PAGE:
Wednesday, July 13, 2005

原宿 (Harajuku)

Harajuku

On Sunday, because it wasn't raining, I decided it was the perfect time to go to Harajuku (the fashion district of Tokyo) to see the freaks and fashions. It was an excellent experience!


The first thing I noticed was the even-odd-for-Tokyo juxtaposition of old and new -- the huge stone lanterns sitting at the corners of the intersection of two main roads (leading to Shibuya, among others) was an odd sight.

There was also plenty of artwork to be had, whether it be art along the sidewalk or in an incredibly unbelievable art house/commune. I took no pictures within the commune, despite my entrance, because I didn't know if it was allowed, and I was too spooked by the coolness of the commune and the artwork to ask. I really wish I had the money to buy some of the stuff -- it was downright odd. I can't even describe it, so I won't try. However, if I happen to see artwork that looks like it, I'll make sure to mention it here.


I also saw Tokyo Union Church (technically in Shibuya), a non-denominational, English-speaking church. Perhaps if I go back to Harajuku to pick up the sheet music to one of my favorite composers, Joe Hisaishi (もののけ姫, きくじろの夏, 千と千尋の神隠し) (Princess Mononoke, Kikujiro, Spirited Away).



There was plenty of fashionable young people to be seen.


I randomly walked into a store with Star Wars ads, only to find it was the au Gallery (au [yes, lowercase] is the cell phone branch of KDDI, a telecommunications company in Japan; I have an au phone). Inside, there was a guy who made some movie 10 years ago signing autographs for a DVD release, but I was not distracted for long; I trekked to the second floor, where I realized they were housing the au Auctions memorabilia. Currently there was Star Wars movie memorabilia. I saw Anakin's lightsaber, Yoda's lightsaber, and AT-AT, a thermal detonator, a Darth Vader mask, and some very funny au/Star Wars advertisements. In one, Yoda was putting the moves on some chick while she was on a date. The guy looks none-too-happy. With that sight, I had to take pictures of them. So I'll post them.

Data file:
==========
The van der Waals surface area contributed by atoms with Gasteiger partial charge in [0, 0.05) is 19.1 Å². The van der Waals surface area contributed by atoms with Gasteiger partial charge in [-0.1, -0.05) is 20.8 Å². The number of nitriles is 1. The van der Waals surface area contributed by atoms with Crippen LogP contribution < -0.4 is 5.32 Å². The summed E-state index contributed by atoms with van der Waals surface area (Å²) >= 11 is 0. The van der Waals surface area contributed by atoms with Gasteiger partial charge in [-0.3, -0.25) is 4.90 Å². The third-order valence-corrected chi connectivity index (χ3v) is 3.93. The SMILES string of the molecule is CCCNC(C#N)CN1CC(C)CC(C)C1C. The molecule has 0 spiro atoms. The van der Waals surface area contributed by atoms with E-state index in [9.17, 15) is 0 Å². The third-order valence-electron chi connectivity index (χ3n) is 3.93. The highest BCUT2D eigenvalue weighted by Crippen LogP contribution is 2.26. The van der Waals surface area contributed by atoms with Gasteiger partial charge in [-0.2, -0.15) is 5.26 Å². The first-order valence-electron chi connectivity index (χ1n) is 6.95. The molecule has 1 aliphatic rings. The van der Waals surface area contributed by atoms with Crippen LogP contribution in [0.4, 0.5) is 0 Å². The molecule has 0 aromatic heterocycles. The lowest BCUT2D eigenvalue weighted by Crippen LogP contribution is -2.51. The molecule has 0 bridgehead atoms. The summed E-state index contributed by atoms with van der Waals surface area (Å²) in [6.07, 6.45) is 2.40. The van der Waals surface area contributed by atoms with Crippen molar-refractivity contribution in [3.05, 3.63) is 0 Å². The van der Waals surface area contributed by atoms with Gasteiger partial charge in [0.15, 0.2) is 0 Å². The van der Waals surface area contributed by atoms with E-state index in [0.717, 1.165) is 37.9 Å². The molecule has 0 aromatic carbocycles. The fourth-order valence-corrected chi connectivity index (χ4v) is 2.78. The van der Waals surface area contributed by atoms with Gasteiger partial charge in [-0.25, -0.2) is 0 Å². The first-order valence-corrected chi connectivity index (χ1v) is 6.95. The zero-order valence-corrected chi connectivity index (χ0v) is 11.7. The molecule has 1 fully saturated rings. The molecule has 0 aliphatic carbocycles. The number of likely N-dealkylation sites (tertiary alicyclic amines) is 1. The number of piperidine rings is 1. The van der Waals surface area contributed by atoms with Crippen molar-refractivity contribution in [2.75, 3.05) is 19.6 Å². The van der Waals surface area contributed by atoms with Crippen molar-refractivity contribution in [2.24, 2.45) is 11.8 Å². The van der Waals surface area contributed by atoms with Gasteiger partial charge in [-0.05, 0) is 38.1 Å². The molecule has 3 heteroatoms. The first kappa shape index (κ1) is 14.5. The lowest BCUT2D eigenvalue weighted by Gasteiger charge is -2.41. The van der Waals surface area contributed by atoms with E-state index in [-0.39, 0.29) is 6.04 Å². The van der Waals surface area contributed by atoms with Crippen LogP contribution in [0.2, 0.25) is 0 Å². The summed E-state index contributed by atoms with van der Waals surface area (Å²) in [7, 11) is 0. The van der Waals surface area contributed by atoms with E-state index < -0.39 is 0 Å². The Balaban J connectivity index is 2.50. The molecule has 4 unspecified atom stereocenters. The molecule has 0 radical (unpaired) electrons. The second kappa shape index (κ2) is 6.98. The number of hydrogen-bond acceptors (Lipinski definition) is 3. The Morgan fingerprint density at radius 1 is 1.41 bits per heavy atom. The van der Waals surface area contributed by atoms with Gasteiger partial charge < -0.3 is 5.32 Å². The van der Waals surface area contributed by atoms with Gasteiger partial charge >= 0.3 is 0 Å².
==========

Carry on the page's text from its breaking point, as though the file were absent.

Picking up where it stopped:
I walked to Meiji Jinguu (明治神宮) to see it. There was a wedding photo session there, so I gave up trying to explore the place; I didn't want to disturb some bride on her favorite day. I didn't even go further into the place to find the temple. It's basically a forest smack dab in the middle of Tokyo. But I did snap a picture of the wooden gate (門,もん).


I also have some fashions to share with you -- Gothic Lolita (ゴシック・ロリータ), [name unknown], and "decorar" (デコラー). My favorite is decorar, where you basically decorate yourself with unbelievable amounts of accessories. It looks so happy!


Here's a couple more pictures of the dressed-up kids at Jingu-mae (神宮前) near the station.


Before I went back to Sagamihara, a band named Wakaba started playing at Jinguu-mae. I stayed to listen, and afterwards they were selling their CDs. They were an awesome guitar duo, so I went to buy a CD or two. While waiting in line, the girl in front of my was trying to buy the CDs, but she didn't speak excellent Japanese (I guess she was Australian, although I didn't really focus on her English). I offered to translate for her, then wished her an enjoyable stay in Japan. I felt so badass, like a local! :) After that, I chatted up the band and had them sign one of the CDs for me. They complimented me on my Japanese (don't they all? ;) and then I went back home, tired...very tired.

Yesterday (Tuesday), I gave my final speech in Japanese about the declining standards of education in Japan (previously given in English in my Japanese Society and Culture class). It was 9 minutes long, and then we had a 1-2 minute discussion about the topic. I will turn in my written report tomorrow. After I do that, I'll post the paper in Japanese (with maybe an English version up later) for anyone who wants to try their hand at reading my (hopefully flawless!) Japanese.

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